LOOKS LIKE CENSORSHIP;LOGICAL IMITATION;

Published on .

In response to Rance Crain's Oct. 30 column on tobacco advertising, Philip H. Geier Jr., chairman-CEO, Interpublic Group of Cos., sent a copy of a letter he wrote to President Clinton.

Dear Mr. President:

Teenage smoking is something we all want to discourage. Whether the specific steps you've recently instructed the FDA to take will have that effect is another question. Whether they're constitutional is something the courts will decide. Restricting a product that's legally made and legally sold in such a sweeping way seems to me to strike at the heart of freedom of commercial speech.

The other question is-how practical are the restrictions? Many of them will simply call the attention of young people to do what their elders (whom they don't necessarily consider their betters) don't want them to do and guess what effect that's likely to have? Encourage it to become a cult activity. We have an education system that can teach our youth. Why don't you encourage parents and educators to use it more effectively? Restriction at the retail outlet? I've yet to meet a tobacco manufacturer who would claim to have control over what happens with his retailers. Suggest to the state and local government that enforcing existing law will be far more effective. The solution will be found at the local not federal level.

We're not the first ones to address the issue, although your proposals make no mention of what other countries' experience has been. Perhaps you don't know, for instance, that in countries where there is a total ban-like Canada and Norway-cigarette consumption has actually increased? (Canada, you'll notice, has recently reversed its ban.) In countries where advertising is permitted as long as it includes health warnings (like the U.K.), there is a steady decrease, particularly among children. No advertising-no advertising warnings-consumption goes up and the percentage of filter cigarette growth is much slower.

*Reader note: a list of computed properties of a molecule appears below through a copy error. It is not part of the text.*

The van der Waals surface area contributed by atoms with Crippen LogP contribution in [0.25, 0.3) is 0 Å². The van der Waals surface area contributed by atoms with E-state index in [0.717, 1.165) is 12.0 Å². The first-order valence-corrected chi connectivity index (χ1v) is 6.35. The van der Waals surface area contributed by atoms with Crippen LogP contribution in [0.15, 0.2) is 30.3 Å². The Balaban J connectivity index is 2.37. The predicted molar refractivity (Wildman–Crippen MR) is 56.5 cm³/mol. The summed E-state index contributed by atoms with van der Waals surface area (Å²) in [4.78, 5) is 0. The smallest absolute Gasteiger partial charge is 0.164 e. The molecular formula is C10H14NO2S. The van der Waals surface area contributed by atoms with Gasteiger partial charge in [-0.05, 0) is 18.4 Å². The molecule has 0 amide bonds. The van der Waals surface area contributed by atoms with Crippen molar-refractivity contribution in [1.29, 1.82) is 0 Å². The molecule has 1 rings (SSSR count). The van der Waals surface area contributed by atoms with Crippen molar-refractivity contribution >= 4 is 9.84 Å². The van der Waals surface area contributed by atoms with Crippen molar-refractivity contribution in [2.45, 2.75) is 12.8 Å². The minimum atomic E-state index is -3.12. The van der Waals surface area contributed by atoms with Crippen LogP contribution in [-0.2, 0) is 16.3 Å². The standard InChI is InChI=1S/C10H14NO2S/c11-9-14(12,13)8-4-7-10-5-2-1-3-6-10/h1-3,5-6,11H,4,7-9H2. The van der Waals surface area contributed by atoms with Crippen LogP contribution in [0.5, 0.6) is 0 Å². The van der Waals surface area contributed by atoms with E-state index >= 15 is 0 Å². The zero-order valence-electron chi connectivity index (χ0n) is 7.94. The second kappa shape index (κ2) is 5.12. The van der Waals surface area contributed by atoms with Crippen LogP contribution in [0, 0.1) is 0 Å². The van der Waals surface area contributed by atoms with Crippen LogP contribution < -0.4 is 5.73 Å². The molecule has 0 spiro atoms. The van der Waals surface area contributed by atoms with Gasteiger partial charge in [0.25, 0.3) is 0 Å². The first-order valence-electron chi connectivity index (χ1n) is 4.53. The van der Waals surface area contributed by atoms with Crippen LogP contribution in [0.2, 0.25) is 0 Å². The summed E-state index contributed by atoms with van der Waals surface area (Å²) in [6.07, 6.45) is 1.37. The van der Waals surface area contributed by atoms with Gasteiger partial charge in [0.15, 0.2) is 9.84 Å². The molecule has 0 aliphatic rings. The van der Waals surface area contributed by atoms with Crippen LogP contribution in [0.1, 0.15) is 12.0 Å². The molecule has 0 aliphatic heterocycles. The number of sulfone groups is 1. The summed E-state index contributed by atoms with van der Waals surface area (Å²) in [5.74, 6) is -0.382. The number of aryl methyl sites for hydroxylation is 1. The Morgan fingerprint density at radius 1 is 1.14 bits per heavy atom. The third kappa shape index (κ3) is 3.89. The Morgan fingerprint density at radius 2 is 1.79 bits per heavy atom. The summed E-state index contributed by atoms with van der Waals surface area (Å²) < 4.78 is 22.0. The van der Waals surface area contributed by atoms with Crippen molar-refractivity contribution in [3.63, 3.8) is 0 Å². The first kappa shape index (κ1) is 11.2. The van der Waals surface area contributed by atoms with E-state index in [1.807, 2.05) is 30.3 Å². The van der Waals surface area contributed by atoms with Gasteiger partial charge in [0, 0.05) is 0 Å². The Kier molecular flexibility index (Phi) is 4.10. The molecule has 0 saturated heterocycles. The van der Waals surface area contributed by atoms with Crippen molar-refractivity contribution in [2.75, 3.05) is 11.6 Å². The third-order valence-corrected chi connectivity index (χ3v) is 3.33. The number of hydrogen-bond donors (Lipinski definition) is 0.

In country after country, irrespective of culture, the evidence is consistent. Tobacco advertising with warnings does not increase the size of the market or encourage the smoking habit in almost every country. It allows the brands to compete for existing market share. With the proper warnings, there is every indication that commercial freedom of choice provides information for the consumer to make a choice. Social forces and peer group pressure create the young smoker. If you want more facts, many of us will be glad to provide as many of them as you care to read.

We share your objective but we believe your solution might easily make things worse. More information is preferable to less information. The First Amendment protection of commercial freedom of speech works-with the proper warnings now in place. Parents have responsibilities, as do educators. They should work together to get programs that will educate via school systems on a continuous basis.

Otherwise, what's on the table looks an awful lot like censorship. Why try something that has proved not to work in many countries, when there are far better methods that will and do?

Philip H. Geier Jr.

New York

The flap over DMB&B's alleged stealing of a Moffat/Rosenthal creative approach (AA, Oct. 30) reminds me of the debuts of the British/French Concorde and the Soviet-built SST back in the early 1970s. The Concorde was unveiled first. When the Soviet SST appeared soon after, it so resembled the Concorde that it was mockingly called "The Concorde-ski," with allegations flying that the Soviets had somehow stolen Western technology in order to build their version.

Curiously, it was the celebrated French aircraft designer Dassault who defended the Soviets, noting that, given aerodynamic constraints imposed on both teams of engineers, it would have been more unusual if the two designs had differed.

Considering that most marketing communications challenges are similar from one product or service to another (even if those involved like to think otherwise), DMB&B is probably guilty of little more than universally logical thinking.

Collingwood Harris

Collingwood Harris Advertising

Damascus, Md.

Advertising Age welcomes letters to the editor, but we ask that they be held to no more than 250 words in length. The editors reserve the right to edit letters. Address letters to Advertising Age, Viewpoint Editor, 740 Rush St., Chicago 60611. Fax: (312) 649-5331. Letters can also be posted via the Internet to edit@adage.com.

In this article:
Most Popular